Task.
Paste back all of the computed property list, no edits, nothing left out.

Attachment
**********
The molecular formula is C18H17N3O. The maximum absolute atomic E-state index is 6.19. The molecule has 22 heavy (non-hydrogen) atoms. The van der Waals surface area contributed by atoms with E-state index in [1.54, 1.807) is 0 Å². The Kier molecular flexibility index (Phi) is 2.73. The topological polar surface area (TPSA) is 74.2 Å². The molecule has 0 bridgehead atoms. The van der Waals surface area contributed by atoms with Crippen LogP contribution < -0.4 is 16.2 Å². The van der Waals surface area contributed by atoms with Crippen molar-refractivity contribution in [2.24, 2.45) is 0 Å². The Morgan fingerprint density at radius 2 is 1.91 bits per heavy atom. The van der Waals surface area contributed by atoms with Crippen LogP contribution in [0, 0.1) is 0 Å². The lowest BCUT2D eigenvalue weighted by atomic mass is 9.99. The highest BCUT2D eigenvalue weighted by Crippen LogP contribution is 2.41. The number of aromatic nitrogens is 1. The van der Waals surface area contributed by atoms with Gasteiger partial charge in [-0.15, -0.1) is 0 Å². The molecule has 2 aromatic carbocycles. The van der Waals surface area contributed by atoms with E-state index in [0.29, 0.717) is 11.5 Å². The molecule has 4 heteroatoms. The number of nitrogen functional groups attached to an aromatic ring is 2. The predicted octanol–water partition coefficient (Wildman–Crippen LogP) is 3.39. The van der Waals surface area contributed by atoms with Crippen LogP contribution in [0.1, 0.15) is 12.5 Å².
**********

The molecular formula is C18H17N3O. The maximum absolute atomic E-state index is 6.19. The molecule has 22 heavy (non-hydrogen) atoms. The van der Waals surface area contributed by atoms with E-state index in [1.54, 1.807) is 0 Å². The Kier molecular flexibility index (Phi) is 2.73. The topological polar surface area (TPSA) is 74.2 Å². The molecule has 0 bridgehead atoms. The van der Waals surface area contributed by atoms with Crippen LogP contribution < -0.4 is 16.2 Å². The van der Waals surface area contributed by atoms with Crippen molar-refractivity contribution in [2.24, 2.45) is 0 Å². The Morgan fingerprint density at radius 2 is 1.91 bits per heavy atom. The van der Waals surface area contributed by atoms with Crippen LogP contribution in [0, 0.1) is 0 Å². The lowest BCUT2D eigenvalue weighted by atomic mass is 9.99. The highest BCUT2D eigenvalue weighted by Crippen LogP contribution is 2.41. The number of aromatic nitrogens is 1. The van der Waals surface area contributed by atoms with Gasteiger partial charge in [-0.15, -0.1) is 0 Å². The molecule has 2 aromatic carbocycles. The van der Waals surface area contributed by atoms with E-state index in [0.29, 0.717) is 11.5 Å². The molecule has 4 heteroatoms. The number of nitrogen functional groups attached to an aromatic ring is 2. The predicted octanol–water partition coefficient (Wildman–Crippen LogP) is 3.39. The van der Waals surface area contributed by atoms with Crippen LogP contribution in [0.1, 0.15) is 12.5 Å².